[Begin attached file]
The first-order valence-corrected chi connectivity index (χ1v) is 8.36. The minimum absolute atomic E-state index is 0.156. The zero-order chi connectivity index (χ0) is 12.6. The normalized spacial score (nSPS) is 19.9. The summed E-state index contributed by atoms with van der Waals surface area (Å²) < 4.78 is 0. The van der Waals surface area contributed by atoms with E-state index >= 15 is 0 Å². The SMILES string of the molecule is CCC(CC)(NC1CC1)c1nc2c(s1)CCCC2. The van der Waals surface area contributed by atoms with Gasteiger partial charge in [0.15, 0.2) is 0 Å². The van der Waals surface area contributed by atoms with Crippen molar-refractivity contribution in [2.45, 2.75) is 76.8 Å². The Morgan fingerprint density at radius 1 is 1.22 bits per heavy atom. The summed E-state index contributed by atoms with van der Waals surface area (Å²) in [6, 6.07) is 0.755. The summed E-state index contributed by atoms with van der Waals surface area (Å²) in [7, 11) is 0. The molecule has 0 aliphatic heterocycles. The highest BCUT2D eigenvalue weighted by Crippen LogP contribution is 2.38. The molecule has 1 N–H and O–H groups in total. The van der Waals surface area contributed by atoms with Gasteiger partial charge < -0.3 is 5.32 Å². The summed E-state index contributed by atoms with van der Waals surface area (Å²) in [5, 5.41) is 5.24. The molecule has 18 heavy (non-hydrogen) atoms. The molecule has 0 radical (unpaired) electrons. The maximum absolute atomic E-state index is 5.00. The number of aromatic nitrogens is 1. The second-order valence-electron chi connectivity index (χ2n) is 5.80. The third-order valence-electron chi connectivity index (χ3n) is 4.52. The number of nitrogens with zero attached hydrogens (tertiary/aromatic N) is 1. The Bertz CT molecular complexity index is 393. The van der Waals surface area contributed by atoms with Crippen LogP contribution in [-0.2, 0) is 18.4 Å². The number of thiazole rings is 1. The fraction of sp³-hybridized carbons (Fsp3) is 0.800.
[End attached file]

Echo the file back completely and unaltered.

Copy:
The first-order valence-corrected chi connectivity index (χ1v) is 8.36. The minimum absolute atomic E-state index is 0.156. The zero-order chi connectivity index (χ0) is 12.6. The normalized spacial score (nSPS) is 19.9. The summed E-state index contributed by atoms with van der Waals surface area (Å²) < 4.78 is 0. The van der Waals surface area contributed by atoms with E-state index >= 15 is 0 Å². The SMILES string of the molecule is CCC(CC)(NC1CC1)c1nc2c(s1)CCCC2. The van der Waals surface area contributed by atoms with Gasteiger partial charge in [0.15, 0.2) is 0 Å². The van der Waals surface area contributed by atoms with Crippen molar-refractivity contribution in [2.45, 2.75) is 76.8 Å². The Morgan fingerprint density at radius 1 is 1.22 bits per heavy atom. The summed E-state index contributed by atoms with van der Waals surface area (Å²) in [6, 6.07) is 0.755. The summed E-state index contributed by atoms with van der Waals surface area (Å²) in [7, 11) is 0. The molecule has 0 aliphatic heterocycles. The highest BCUT2D eigenvalue weighted by Crippen LogP contribution is 2.38. The molecule has 1 N–H and O–H groups in total. The van der Waals surface area contributed by atoms with Gasteiger partial charge < -0.3 is 5.32 Å². The summed E-state index contributed by atoms with van der Waals surface area (Å²) in [5, 5.41) is 5.24. The molecule has 18 heavy (non-hydrogen) atoms. The molecule has 0 radical (unpaired) electrons. The maximum absolute atomic E-state index is 5.00. The number of aromatic nitrogens is 1. The second-order valence-electron chi connectivity index (χ2n) is 5.80. The third-order valence-electron chi connectivity index (χ3n) is 4.52. The number of nitrogens with zero attached hydrogens (tertiary/aromatic N) is 1. The Bertz CT molecular complexity index is 393. The van der Waals surface area contributed by atoms with Crippen LogP contribution in [-0.2, 0) is 18.4 Å². The number of thiazole rings is 1. The fraction of sp³-hybridized carbons (Fsp3) is 0.800.